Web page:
Thursday, February 18, 2010
Why I Like Scroll Bars
Like most of you, when I start a project one of the first things I consider (after pulling threads and picking out the canvas color, of course) is whether to mount the canvas on scroll bars or stretcher bars. There are quite a few things to consider.
How big is the project? For small to medium projects, I like to use scroll bars. Although, small and medium projects can be easier to stitch on stretcher bars than a larger piece... For a really big canvas - painted OR counted - I waffle between scrolls and stretchers. Mostly I prefer scroll bars, because I can get closer to the work, which I REALLY like. Other times, I prefer to tack the big canvas to stretcher bars so I can see the whole design while I'm working on it...which becomes crucial if you're balancing colors and threads thruout the design.
What type of ground is it - mono canvas, Congress Cloth, or linen? I find that mono canvas is pretty darn tough and holds up well on scroll bars or stretcher bars - much better than rolling it up in your hand, that's for sure! Congress Cloth, while a bit stiff, can be easily creased if folded, so putting it on bars keeps the canvas flat and crisp. (I usually iron my piece of Congress Cloth before attaching to bars and stitching, so it starts out flat and crisp). And with linen, which I think is a pretty tough fabric as well, you may be an "in-hand" stitcher (which links you with a long tradition of stitchers stretching back thru time) or you may be a scroll bar stitcher. I have enjoyed cross-stitching in-hand, but I prefer putting my linens and other fabrics on scroll bars before I start stitching.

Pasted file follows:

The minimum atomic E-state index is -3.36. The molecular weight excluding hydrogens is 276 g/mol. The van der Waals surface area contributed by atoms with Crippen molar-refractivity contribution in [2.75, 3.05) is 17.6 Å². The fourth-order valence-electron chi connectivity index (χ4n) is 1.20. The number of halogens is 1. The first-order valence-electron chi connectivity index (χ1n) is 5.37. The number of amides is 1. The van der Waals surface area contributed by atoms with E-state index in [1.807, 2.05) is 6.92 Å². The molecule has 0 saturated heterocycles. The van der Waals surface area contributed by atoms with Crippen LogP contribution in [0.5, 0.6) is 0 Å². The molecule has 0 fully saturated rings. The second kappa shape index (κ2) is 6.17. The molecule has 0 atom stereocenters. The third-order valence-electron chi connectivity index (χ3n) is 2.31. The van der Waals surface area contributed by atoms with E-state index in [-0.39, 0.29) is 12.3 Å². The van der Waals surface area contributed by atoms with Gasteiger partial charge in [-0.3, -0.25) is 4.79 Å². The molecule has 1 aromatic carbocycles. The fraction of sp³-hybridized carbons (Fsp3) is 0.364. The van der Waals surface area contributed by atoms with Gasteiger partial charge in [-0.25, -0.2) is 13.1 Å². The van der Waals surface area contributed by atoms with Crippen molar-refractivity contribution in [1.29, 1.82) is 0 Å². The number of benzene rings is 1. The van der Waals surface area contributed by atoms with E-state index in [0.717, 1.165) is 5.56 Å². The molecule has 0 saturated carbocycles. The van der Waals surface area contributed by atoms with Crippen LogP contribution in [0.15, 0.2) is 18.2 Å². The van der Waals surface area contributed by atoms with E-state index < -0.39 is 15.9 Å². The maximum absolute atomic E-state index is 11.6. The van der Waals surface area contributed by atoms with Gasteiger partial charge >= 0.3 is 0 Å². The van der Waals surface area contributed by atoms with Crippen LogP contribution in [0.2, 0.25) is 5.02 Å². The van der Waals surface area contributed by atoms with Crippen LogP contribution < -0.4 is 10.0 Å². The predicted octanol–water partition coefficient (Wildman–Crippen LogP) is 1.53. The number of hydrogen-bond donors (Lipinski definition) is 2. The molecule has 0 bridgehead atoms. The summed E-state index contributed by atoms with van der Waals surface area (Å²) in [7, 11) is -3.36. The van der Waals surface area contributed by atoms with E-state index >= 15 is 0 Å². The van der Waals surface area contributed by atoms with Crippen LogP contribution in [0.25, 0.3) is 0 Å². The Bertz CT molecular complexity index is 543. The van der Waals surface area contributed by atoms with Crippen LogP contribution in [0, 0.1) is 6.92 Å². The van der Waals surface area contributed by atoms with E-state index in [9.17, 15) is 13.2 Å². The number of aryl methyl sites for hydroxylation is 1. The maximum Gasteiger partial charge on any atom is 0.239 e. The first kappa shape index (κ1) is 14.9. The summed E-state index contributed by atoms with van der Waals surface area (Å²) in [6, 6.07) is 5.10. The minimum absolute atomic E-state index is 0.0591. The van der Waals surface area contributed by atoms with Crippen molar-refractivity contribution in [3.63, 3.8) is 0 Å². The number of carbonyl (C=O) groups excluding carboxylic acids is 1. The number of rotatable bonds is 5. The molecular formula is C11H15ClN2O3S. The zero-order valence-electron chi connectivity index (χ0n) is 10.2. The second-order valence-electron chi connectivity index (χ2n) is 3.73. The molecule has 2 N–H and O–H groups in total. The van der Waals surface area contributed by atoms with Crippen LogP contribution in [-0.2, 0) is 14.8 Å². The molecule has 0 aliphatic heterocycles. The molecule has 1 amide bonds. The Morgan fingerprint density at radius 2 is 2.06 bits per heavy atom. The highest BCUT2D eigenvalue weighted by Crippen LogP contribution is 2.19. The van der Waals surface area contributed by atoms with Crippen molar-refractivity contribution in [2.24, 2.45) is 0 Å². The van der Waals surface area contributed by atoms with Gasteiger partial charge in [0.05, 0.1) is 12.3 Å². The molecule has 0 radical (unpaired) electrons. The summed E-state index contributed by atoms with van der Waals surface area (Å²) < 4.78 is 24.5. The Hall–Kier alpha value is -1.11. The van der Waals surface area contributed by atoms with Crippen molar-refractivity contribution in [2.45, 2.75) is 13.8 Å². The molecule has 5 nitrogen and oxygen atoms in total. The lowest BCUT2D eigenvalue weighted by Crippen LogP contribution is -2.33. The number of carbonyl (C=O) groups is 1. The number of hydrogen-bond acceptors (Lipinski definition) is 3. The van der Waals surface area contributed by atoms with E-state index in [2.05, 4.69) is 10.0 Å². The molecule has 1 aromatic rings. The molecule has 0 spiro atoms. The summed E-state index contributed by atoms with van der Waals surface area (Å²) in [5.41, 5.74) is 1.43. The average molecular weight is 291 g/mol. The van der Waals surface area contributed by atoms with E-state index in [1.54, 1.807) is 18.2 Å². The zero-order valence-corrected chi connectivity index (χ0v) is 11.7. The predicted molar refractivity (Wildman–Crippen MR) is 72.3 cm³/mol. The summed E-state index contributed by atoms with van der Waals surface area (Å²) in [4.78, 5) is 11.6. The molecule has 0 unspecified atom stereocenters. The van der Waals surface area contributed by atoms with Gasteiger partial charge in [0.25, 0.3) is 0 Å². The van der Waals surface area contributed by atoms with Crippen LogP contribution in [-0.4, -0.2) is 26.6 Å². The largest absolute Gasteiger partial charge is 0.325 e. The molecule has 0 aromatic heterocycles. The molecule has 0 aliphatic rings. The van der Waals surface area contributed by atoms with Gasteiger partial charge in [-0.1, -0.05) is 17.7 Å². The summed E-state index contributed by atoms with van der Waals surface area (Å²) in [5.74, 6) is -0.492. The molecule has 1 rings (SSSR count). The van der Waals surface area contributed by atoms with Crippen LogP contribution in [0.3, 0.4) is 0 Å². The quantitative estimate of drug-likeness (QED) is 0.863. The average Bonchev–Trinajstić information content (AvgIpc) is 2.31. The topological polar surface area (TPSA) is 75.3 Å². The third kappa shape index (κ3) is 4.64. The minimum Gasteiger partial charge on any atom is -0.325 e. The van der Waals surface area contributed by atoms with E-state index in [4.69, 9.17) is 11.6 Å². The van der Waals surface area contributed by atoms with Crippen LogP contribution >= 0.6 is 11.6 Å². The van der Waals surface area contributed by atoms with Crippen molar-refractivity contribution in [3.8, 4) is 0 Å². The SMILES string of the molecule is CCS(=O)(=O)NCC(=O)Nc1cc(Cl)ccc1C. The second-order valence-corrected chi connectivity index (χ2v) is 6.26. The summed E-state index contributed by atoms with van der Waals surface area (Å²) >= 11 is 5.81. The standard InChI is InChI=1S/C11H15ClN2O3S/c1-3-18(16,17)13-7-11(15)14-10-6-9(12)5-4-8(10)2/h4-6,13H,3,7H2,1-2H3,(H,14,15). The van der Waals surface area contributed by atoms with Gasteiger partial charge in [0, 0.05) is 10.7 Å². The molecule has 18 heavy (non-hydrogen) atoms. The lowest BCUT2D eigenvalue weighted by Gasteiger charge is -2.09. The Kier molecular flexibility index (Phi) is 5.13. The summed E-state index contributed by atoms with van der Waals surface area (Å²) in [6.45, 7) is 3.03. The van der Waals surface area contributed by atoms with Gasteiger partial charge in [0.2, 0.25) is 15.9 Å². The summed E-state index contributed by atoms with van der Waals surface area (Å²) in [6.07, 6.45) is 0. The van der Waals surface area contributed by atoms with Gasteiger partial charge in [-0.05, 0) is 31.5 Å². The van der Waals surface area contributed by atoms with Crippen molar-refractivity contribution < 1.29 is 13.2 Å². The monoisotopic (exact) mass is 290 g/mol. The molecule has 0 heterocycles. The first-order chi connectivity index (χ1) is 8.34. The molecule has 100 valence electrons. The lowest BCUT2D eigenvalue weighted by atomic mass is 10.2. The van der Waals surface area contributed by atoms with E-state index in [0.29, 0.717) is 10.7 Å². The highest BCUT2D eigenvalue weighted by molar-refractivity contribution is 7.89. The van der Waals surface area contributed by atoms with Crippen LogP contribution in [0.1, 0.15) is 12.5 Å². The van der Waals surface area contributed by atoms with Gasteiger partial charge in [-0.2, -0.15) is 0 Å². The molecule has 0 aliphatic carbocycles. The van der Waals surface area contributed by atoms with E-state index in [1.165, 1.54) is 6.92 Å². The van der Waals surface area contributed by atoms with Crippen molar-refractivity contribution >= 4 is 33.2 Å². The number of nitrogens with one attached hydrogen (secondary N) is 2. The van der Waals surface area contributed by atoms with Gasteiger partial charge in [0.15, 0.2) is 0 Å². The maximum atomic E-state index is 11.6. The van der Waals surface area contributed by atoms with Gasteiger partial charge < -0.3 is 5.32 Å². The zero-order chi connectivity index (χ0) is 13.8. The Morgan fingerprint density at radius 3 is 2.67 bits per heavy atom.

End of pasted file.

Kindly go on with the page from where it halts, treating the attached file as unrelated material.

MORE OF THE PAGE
Will there be only flat stitches, or lots of raised, complex stitches? If you're going to be stitching lots of fancy stitches, or ones with long loose stitches, stretcher bars will be much easier on your canvas/work. That being said, I must admit that most all of my quilt designs (that use longish diagonal satin stitches) have been worked on scroll bars, and I haven't had any problems with the long threads being "rolled" on scroll bars. (On the other hand, I don't keep my quilt designs on the scroll bars very long; I usually complete the project in a few weeks or so.)
Other things to consider are:
What types of threads are you using - cottons or silks, rayons, metallic or wool?
Is it a travel project (one you'll carry around to stitch-ins or guild meetings, packing it in and out of your car)?
How quickly will you be working on it - finishing it in a week or a year (or two)?
All of the things mentioned above have to be considered. But, I have to confess: I usually go with the scroll bars. I know myself well enough to know that if I put a large piece on stretcher bars, chances are it will be more awkward to work on - and then I won't stitch on it as much. If I mount that same large piece on scroll bars, it won't seem quite so intimidating; I'm much more likely to stitch on it; and it will get finished faster (and I'm much happier as a result).
So I have a few techniques I use when I do mount a large piece of canvas (or fabric) on scroll bars. 1.) I'll cut long pieces of cotton batting and roll the hidden ends of the canvas against the batting, to protect the unstitched canvas, as well as soften and support the stitched portion of the canvas. 2.) I'll cover both rolled edges of the scrolled bars with fabric covers. Below is an illustration of how I quickly rigged up some muslin scraps (with safety pins, no less) to cover the top of a long project on white Congress Cloth:
I confess I was so eager to get started stitching, that I couldn't be bothered to stop and baste the muslin (or heaven forbid, pull out the sewing machine and sew up the edges). The lower edge has a fabric cover I sewed from scrap fabric, with a plain ribbon closure that can be pulled and tied to any width of scroll bars....You can get as fancy as you want with these scroll covers, but hey, whatever works - that's my stitching motto!